Charles Lipson makes the point that the failure of FDR’s court-packing plan to become law did not stop him from winning “the much bigger struggle to ratify his New Deal initiatives as constitutional.” He believes that the threat of Court-packing was crucial to this victory. That’s the subject of considerable scholarly debate; I’ve offered some reasons for skepticism.
Lipson’s account, though, reminded me of something else worth mentioning: The main way FDR won the war was by making appointment after appointment to the Supreme Court. Lipson laments Wickard v. Filburn, the 1942 decision upholding federal regulation of a farmer’s growing of wheat for his own farm animals. Of the eight justices who unanimously decided that case, FDR had appointed six. All six were appointed after the defeat of the Court-packing plan.
Lipson suggests that FDR had so many opportunities to make nominations because conservatives retired once his intimidation broke the back of the Court’s resistance to the New Deal. Maybe so — although it’s worth noting that three of the “four horsemen,” as the conservative bloc of justices were nicknamed, had died before Wickard.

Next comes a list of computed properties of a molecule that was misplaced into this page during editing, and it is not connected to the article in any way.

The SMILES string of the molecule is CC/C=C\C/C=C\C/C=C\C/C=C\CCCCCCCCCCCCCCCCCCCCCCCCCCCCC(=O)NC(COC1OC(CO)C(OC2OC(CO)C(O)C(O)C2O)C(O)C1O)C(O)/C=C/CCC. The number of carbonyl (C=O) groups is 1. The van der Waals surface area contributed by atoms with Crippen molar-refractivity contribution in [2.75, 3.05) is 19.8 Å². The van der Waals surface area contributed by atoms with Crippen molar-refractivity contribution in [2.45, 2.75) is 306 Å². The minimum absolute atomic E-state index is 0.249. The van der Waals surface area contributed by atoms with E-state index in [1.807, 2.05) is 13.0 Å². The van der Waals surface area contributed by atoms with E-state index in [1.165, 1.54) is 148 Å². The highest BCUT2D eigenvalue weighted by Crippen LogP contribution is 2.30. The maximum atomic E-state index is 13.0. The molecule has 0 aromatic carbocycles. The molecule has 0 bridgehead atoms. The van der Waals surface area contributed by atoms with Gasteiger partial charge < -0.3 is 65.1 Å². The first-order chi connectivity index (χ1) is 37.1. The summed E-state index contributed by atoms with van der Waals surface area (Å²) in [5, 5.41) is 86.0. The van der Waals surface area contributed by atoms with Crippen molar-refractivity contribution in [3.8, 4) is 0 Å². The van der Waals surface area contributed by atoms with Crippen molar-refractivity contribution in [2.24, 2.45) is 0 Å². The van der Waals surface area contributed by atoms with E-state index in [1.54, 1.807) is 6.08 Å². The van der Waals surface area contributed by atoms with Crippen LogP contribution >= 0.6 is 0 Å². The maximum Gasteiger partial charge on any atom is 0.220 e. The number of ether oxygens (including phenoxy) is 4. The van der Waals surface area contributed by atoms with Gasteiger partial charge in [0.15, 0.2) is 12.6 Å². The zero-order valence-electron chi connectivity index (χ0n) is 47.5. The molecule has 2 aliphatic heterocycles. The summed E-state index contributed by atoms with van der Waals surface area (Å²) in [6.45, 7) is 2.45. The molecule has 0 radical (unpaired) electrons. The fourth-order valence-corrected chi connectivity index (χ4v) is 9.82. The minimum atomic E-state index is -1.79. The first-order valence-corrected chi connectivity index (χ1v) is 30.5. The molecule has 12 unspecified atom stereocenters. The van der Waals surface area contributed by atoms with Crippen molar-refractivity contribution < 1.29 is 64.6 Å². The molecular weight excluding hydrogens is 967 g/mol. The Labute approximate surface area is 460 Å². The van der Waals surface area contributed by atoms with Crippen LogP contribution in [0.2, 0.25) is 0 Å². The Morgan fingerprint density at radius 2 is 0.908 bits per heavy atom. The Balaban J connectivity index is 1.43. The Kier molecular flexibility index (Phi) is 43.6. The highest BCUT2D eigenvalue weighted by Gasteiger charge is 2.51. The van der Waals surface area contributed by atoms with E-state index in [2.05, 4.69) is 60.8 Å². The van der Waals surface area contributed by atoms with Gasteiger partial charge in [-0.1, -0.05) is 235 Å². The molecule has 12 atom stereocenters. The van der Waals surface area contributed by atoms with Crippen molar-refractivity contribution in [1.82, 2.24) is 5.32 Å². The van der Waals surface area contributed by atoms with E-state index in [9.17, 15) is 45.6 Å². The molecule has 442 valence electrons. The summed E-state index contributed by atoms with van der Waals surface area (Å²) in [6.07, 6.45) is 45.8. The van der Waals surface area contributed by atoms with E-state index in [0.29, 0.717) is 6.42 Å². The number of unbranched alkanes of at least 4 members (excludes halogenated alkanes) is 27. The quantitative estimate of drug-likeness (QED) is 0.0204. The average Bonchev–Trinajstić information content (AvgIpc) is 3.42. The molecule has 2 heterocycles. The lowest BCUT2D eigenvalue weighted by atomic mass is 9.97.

But let’s bracket off the question of whether the Court-packing threat aided FDR’s judicial project. Even if it was a useful tactic, it wasn’t the main reason he won. When a party wins three presidential elections in a row and controls Congress by large margins, it’s going to have a good shot at reshaping the Supreme Court.
If Democrats achieve that kind of political dominance in this decade, they will win our era’s judicial wars, too. The failure of Court-packing in the 1930s should be at least somewhat reassuring to conservatives. So, even more, should be the lack of similarity between the 1932 and 2020 elections.